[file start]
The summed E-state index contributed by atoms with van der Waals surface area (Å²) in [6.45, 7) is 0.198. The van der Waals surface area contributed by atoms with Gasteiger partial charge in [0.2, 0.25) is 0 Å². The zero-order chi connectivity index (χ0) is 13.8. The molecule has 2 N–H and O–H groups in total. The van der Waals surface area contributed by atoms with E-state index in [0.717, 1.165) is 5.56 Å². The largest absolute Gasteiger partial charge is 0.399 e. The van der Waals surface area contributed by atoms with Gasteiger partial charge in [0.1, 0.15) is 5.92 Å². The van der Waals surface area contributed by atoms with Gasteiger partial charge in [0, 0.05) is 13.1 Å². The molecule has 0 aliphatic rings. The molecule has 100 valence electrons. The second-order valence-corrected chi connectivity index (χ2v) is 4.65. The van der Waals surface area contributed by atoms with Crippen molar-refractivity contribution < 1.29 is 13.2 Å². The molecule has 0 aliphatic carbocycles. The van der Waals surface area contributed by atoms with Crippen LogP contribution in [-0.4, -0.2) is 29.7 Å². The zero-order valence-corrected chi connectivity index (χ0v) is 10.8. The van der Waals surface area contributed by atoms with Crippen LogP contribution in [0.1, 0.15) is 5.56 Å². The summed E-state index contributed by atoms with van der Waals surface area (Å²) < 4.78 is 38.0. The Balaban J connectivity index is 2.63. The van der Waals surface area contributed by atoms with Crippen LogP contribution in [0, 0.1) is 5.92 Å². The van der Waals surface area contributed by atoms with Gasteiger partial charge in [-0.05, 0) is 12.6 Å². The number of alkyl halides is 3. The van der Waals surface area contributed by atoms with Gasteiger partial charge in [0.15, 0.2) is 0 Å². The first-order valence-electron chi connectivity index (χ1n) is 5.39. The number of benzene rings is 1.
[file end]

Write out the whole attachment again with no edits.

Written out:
The summed E-state index contributed by atoms with van der Waals surface area (Å²) in [6.45, 7) is 0.198. The van der Waals surface area contributed by atoms with Gasteiger partial charge in [0.2, 0.25) is 0 Å². The zero-order chi connectivity index (χ0) is 13.8. The molecule has 2 N–H and O–H groups in total. The van der Waals surface area contributed by atoms with E-state index in [0.717, 1.165) is 5.56 Å². The largest absolute Gasteiger partial charge is 0.399 e. The van der Waals surface area contributed by atoms with Gasteiger partial charge in [0.1, 0.15) is 5.92 Å². The van der Waals surface area contributed by atoms with Gasteiger partial charge in [0, 0.05) is 13.1 Å². The molecule has 0 aliphatic rings. The molecule has 100 valence electrons. The second-order valence-corrected chi connectivity index (χ2v) is 4.65. The van der Waals surface area contributed by atoms with Crippen molar-refractivity contribution < 1.29 is 13.2 Å². The molecule has 0 aliphatic carbocycles. The van der Waals surface area contributed by atoms with Crippen LogP contribution in [-0.4, -0.2) is 29.7 Å². The zero-order valence-corrected chi connectivity index (χ0v) is 10.8. The van der Waals surface area contributed by atoms with Crippen LogP contribution in [0.1, 0.15) is 5.56 Å². The summed E-state index contributed by atoms with van der Waals surface area (Å²) < 4.78 is 38.0. The Balaban J connectivity index is 2.63. The van der Waals surface area contributed by atoms with Crippen LogP contribution in [0, 0.1) is 5.92 Å². The van der Waals surface area contributed by atoms with Gasteiger partial charge in [-0.05, 0) is 12.6 Å². The number of alkyl halides is 3. The van der Waals surface area contributed by atoms with Gasteiger partial charge in [0.15, 0.2) is 0 Å². The first-order valence-electron chi connectivity index (χ1n) is 5.39. The number of benzene rings is 1.